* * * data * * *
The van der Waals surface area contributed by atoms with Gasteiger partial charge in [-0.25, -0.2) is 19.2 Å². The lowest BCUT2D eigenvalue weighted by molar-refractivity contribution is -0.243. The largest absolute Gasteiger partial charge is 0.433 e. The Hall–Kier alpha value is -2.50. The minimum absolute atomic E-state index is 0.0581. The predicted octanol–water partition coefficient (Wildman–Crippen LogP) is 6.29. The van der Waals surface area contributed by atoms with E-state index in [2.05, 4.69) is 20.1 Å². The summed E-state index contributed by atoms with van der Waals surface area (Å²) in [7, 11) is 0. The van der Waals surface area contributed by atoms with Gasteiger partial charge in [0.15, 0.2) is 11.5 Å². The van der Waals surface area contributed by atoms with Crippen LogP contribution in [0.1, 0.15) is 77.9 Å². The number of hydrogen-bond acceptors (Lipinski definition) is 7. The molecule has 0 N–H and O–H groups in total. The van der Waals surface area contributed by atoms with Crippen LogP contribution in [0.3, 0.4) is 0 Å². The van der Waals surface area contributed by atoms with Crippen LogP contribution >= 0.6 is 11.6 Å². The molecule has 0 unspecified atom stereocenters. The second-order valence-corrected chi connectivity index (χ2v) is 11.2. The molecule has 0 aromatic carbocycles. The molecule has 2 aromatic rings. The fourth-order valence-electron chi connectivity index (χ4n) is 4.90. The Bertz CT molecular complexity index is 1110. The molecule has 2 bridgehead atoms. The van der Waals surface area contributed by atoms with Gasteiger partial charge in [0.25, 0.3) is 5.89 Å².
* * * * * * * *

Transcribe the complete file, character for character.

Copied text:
The van der Waals surface area contributed by atoms with Gasteiger partial charge in [-0.25, -0.2) is 19.2 Å². The lowest BCUT2D eigenvalue weighted by molar-refractivity contribution is -0.243. The largest absolute Gasteiger partial charge is 0.433 e. The Hall–Kier alpha value is -2.50. The minimum absolute atomic E-state index is 0.0581. The predicted octanol–water partition coefficient (Wildman–Crippen LogP) is 6.29. The van der Waals surface area contributed by atoms with E-state index in [2.05, 4.69) is 20.1 Å². The summed E-state index contributed by atoms with van der Waals surface area (Å²) in [7, 11) is 0. The van der Waals surface area contributed by atoms with Gasteiger partial charge in [0.15, 0.2) is 11.5 Å². The van der Waals surface area contributed by atoms with Crippen LogP contribution in [0.1, 0.15) is 77.9 Å². The number of hydrogen-bond acceptors (Lipinski definition) is 7. The molecule has 0 N–H and O–H groups in total. The van der Waals surface area contributed by atoms with Crippen LogP contribution in [0.3, 0.4) is 0 Å². The van der Waals surface area contributed by atoms with Crippen LogP contribution >= 0.6 is 11.6 Å². The molecule has 0 unspecified atom stereocenters. The second-order valence-corrected chi connectivity index (χ2v) is 11.2. The molecule has 0 aromatic carbocycles. The molecule has 2 aromatic rings. The fourth-order valence-electron chi connectivity index (χ4n) is 4.90. The Bertz CT molecular complexity index is 1110. The molecule has 2 bridgehead atoms. The van der Waals surface area contributed by atoms with Gasteiger partial charge in [0.25, 0.3) is 5.89 Å².